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Thread: Which camera?

  1. #1
    Junior Member
    Join Date
    Mar 2009

    Which camera?

    Hello everyone,
    I consider myself an avid amateur photographer that has taken pictures any chances he got. I had several people, both at work (co-workers and clients), and at home (family and friends) that have made very positive comments about my photography, and wondered why I wouldn't do it more of a job rather then only a hobby.
    Photography has always been my secret passion, but never thought to do it for a living. Until now.

    I'd like to know which camera would you suggest I should buy. I'm between the Nikon and Canon, but not sure the model. D90? XSi? 50D? D200? (the D300 is a little too much for me right now). There are a lot of options out there, and it's not easy. In addition I'd need to get new lenses, so that has to be consider too. I can't invest a crazy amount of money right now, but my budget is around $1,300/1,500. Any help is greatly appreciate it.


  2. #2
    Toon Army Foot Soldier straightarm's Avatar
    Join Date
    Jan 2004
    Exiled from the Toon.

    Re: Which camera?

    To be brutally frank the limiting factor with most cameras is the photographer, not the equipment. All the cameras you mention are capable of very good results, you need to pick the one that feels right for you.
    Simon, bombadier 1st class

  3. #3
    Senior Member JamesV's Avatar
    Join Date
    Aug 2004
    East Chicago, IN

    Re: Which camera?


    Welcome to the forum...

    Now is the $1,300 to $1,500 just for the camera and a lens package or are you looking to get the body only and another lens just to start with? What are you looking to shoot,everything under the sun, landscape, wildlife, portraits?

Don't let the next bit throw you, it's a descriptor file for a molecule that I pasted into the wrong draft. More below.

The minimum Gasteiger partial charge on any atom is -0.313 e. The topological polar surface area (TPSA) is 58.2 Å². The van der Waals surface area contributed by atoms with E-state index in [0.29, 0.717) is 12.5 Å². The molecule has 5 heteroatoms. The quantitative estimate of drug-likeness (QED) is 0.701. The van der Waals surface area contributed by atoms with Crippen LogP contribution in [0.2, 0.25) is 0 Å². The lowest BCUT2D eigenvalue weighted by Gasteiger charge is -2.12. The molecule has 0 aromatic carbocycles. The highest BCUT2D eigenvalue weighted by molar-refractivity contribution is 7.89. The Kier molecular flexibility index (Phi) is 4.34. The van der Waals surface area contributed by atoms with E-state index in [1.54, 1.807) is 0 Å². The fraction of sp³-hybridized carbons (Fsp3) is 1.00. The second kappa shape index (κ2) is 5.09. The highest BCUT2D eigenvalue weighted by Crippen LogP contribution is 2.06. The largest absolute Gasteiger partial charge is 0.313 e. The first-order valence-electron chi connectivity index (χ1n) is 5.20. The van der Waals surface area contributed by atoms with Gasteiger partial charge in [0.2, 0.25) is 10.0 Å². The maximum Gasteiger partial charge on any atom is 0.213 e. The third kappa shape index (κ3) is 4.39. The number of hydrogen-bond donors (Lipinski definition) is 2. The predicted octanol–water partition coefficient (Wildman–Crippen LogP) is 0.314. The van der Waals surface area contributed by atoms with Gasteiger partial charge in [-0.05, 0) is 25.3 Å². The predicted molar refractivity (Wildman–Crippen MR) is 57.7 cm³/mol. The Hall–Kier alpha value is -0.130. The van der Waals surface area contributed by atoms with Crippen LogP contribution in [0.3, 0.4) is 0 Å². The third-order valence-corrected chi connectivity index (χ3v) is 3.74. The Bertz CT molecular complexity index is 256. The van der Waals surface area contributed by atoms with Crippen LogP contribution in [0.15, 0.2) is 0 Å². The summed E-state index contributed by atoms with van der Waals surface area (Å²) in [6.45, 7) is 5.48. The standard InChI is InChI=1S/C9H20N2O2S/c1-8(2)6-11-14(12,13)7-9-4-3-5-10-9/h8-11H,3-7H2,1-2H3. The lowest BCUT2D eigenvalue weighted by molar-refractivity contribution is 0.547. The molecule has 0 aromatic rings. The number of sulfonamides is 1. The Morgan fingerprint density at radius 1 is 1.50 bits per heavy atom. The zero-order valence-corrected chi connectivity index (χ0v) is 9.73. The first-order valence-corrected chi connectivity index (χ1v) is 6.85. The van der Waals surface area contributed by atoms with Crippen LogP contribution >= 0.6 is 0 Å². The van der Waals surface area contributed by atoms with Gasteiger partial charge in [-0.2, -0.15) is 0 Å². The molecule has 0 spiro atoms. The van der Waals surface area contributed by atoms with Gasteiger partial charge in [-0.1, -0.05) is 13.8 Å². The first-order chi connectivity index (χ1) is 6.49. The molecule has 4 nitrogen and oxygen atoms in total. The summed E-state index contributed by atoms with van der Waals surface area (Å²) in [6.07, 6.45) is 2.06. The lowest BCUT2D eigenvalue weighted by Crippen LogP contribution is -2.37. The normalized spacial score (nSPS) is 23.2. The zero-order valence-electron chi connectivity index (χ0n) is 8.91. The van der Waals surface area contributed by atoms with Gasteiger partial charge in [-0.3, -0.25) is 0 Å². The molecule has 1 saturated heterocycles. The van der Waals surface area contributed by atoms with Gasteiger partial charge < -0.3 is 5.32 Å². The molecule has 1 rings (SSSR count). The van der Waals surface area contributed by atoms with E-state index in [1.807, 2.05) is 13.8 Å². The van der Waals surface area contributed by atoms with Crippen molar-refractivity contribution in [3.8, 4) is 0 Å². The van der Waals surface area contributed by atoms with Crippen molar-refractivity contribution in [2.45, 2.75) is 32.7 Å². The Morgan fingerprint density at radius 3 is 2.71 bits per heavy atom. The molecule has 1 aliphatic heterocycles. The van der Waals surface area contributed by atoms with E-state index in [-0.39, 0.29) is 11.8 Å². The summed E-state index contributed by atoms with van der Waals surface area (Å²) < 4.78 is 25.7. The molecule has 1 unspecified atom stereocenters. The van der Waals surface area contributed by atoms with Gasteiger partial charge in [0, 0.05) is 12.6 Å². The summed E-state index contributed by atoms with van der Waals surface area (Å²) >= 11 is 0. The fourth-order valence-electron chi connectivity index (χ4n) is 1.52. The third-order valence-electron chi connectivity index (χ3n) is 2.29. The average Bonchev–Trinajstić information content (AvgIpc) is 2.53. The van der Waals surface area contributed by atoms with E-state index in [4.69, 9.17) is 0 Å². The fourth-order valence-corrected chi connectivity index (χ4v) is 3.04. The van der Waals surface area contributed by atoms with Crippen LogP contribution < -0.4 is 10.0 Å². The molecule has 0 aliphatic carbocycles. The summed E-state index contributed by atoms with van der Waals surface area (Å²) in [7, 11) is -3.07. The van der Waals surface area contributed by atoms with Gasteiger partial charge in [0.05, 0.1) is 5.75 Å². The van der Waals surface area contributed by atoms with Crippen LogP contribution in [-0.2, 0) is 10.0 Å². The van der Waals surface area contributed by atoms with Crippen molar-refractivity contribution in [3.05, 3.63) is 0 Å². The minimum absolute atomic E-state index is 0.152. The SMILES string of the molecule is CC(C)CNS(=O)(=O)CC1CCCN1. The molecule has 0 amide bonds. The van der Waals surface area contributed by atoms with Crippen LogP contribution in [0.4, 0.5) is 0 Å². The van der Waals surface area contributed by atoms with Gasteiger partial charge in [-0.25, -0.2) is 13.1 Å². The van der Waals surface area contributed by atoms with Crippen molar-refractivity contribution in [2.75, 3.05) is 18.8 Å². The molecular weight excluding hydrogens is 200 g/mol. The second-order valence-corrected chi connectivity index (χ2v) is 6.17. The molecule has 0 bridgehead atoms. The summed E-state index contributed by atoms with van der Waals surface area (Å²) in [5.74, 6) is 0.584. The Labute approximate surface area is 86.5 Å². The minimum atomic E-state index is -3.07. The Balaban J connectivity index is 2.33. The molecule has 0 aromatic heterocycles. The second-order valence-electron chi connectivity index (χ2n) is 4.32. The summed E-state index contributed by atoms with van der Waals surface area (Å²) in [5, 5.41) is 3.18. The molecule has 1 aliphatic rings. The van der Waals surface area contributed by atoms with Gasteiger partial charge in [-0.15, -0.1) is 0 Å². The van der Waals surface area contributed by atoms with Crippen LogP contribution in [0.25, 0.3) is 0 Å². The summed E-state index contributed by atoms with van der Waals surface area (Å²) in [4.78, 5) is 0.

As stated by Straightarm, you should go out and see how these cameras feel to you. One model might fit your hands perfect as another just might not feel good at all. I know when I was looking I spent two to three months seeing how the different cameras felt in my hands. As this will bring your list down to one or two models to choose from. At that point you can ask questions to see how one might benefit you more over the other one.

    Good luck.


  4. #4
    Senior Member Anbesol's Avatar
    Join Date
    Mar 2006

    Re: Which camera?

    At least split the cost of lens and camera body evenly - don't spend all of your budget on camera body to spend nothing on lens. That would be like getting a 4 cylinder Ferrari. And you shouldn't feel limited to Nikon and Canon, there are plenty of options out there and its unfair to yourself to unnecessarily narrow options. Competition in DSLR technology is amazingly fierce, and as such every brand system has its own niche of excelling performance.

    If you want to do it professionally - in portraiture - you *must* invest in lighting equipment. Thats the bare minimum too, I might add - thats not including studio chairs, posing blocks, muslin, backdrop stands, pro tripod, step ladder (yes, step ladder) all your carrying equipment, etc etc etc. To do this for work, be ready to throw down a lot more money than $1500. Ideally in portraiture, you would throw down at least $3k for a full frame DSLR, and at least another $2k on a good portrait lens (~28-100 f2.8-). Your investment doesn't end with the purchase of a DSLR, it has only just begun.

  5. #5
    Be serious Franglais's Avatar
    Join Date
    Feb 2004
    Paris, France

    Check out the opposition

    You're thinking of becoming a professional? There are certainly other professionals in your area. Try to find out what they are using. You need to satisfy the same clients as they do. If the clients are very demanding you may find they've all invested in full-frame DSLR's but the chances are they've settled for less.

    When I go to weddings round here (as a simple guest) I quite often find I've outgunned the official photographer if I take along my pro DSLR with the f2.8 lenses.

    Out-of-context but a special mention for Malick Sidibé who is doing wonderful portrait work in Bamako (Mali, Africa) with the same twin-lens reflex film camera he's always used and a studio with just window light

    Nikon D800, D7200, Sony RX100m3
    Not buying any more gear this year. I hope

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